This week’s entry: Action Park
What it’s about: The amusement park that’s a criminally negligent good time for the whole family! The northern New Jersey attraction was infamous for unsafe rides that claimed the lives of six people, and became the subject of countless personal injury lawsuits, giving it nicknames like “Traction Park” and “Class Action Park.” While it was open, the nearby town of Vernon had to buy extra ambulances to deal with the five to 10 accidents a day generated by the park’s busy season.
Strangest fact: It’s still open! Despite lawsuits, injuries, and deaths, Action Park managed to attract enough paying customers to stay open from 1978 to 1996. Only two years after it closed, it reopened in 1998 as Mountain Creek Waterpark, with completely revamped rides. In 2014, the park reverted to its original name, which of course only has pleasant associations.
Biggest controversy: While the park’s owners can certainly be faulted for a litany of problems, as with most things in life, New Jersey is partly to blame. Despite numerous injuries and resulting lawsuits, Action Park was only fined by the state once in its history—every other amusement park in the state was fined for first offenses. Action Park was also the only amusement park in New Jersey that didn’t report accidents. The park allowed minors to operate rides, which was illegal. And while three people died in the Tidal Wave Pool in a span of five years, the state classified it as a swimming pool, not a ride, so legally the park was only required to keep the water clean and post lifeguards. So many regulations were unenforced or hand-waved away that many assumed Action Park’s owners had what Wikipedia terms “some sort of special relationship” with the state.
Thing we were happiest to learn: Action Park wasn’t able to spread its mayhem up and down the East Coast. A second park was attempted in Tannersville, Pennsylvania, called Pocono Action Park, and a third in Pine Hill, New Jersey called Action Mountain. The Pennsylvania park managed to stay open from 1980 to 1991, but Action Mountain ended up racking up just shy of $400,000 in back taxes in only two years. The park was sold to pay the debt and turned into a golf course.
Thing we were unhappiest to learn: Unsafe rides were only the tip of the iceberg. Action Park had a list of problems as long as its roller-coaster lines. To start, Action Park was one of the country’s first-ever water parks, so many ride designs were untested, and Wikipedia suggests that “ride designers may have had insufficient training in physics or engineering.” The park also skimped on maintenance, and hired inexperienced teenagers almost exclusively, described here as “under-aged, undertrained, and often under-the-influence.” One particular snack bar was a favorite employee hangout, as it was adjacent to a water ride called Surf Hill, offering views of the ride’s “serious injuries, lost bikini tops, or both.”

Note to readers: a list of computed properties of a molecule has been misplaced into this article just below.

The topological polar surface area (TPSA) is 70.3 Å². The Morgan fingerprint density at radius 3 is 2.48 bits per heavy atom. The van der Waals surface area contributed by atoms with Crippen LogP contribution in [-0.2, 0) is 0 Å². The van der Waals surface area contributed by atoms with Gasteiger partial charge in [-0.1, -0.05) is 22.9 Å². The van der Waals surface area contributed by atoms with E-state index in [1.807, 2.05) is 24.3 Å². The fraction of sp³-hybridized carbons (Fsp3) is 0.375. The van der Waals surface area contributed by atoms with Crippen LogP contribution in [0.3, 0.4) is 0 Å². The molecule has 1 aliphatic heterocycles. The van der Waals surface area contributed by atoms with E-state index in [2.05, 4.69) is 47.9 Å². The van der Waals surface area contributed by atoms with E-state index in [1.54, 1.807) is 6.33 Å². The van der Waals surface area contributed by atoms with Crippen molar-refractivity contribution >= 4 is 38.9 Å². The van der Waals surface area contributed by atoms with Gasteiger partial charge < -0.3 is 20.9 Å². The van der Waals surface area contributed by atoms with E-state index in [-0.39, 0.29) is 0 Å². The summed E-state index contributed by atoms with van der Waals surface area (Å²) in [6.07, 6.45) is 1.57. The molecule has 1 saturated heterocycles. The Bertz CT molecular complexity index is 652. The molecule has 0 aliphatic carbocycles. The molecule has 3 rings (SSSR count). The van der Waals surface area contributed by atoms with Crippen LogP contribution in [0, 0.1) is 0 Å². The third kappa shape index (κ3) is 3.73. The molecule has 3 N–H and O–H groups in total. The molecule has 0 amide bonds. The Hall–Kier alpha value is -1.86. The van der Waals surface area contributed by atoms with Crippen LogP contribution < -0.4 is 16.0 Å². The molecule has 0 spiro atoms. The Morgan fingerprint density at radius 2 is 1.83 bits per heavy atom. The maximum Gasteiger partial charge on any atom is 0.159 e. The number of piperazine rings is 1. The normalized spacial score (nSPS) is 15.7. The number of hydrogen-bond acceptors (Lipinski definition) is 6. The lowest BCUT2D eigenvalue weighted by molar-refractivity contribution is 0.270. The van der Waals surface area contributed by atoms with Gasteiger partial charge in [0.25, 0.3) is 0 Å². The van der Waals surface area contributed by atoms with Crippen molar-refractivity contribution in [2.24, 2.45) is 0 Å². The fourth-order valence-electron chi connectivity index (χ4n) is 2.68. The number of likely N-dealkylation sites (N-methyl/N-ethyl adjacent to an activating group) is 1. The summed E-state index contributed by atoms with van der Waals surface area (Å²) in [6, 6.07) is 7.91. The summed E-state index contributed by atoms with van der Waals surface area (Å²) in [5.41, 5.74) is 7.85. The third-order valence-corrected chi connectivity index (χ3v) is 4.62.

Even when rides were designed to be safe, the staff often took pains to make them unsafe. The Super Go Karts were intended to have a top speed of 20 mph, but park staffers learned that wedging a tennis ball into the engine could give the cars a top speed of 50 mph, leading to some very dangerous games of high-speed bumper cars. Employees were also known to ride the park’s race cars on nearby Route 94.
The park advertised heavily to the area’s Spanish-speaking population, but had few employees who spoke the language, and no signs posted in Spanish, leading to frequent confusion as to what the park’s few safety rules actually were. And even when visitors could read the rules, they often ignored them with no consequence. The park also sold beer to guests, and was no more stringent about enforcing underage drinking as it was about safety, so many, if not most of the people injured at the park were drunk.
Also noteworthy: Setting aside the criminal negligence that permeated Action Park, it did have many ambitious ride designs. Besides essentially pioneering the water park, land-based rides included Battle Action Tanks, which could fire tennis balls at targets that would freeze an opponents’ vehicle (although patrons often fired at defenseless staff instead of each other); America’s first skydiving simulator, The Aerodium; and the ride most associated with Action Park’s daredevil lunacy, the Cannonball Loop—a waterslide with a rollercoaster-style loop-de-loop, which only operated a handful of times, and never for more than a month at a stretch, because of the near-guarantee of injury. The park also had a bungee-jump tower with the best ride name in the history of amusement parks, the Snapple Snap-Up Whipper Snapper.
Best link to elsewhere on Wikipedia: For those simply interested in odd goings on in the Garden State, look no further than Weird NJ, a magazine that started its life as a handmade zine, and evolved into a twice-yearly newsstand publication covering all manner of strangeness, including UFO signings, the “Hookerman” Lights, Shades Of Death Road, and the Evil Clown Of Middleton.
Further down the Wormhole: The macabre reader can visit links like dismembered, drowned, dislocated, and other forms of distress that don’t start with “D.” But of those, dismembered is a word that comes up often in Japanese mythology. While that page covers stories from centuries past, there’s also a page for more modern fables, Japanese Urban Legends. We’ll peruse that list of potential horror-movie plots next week.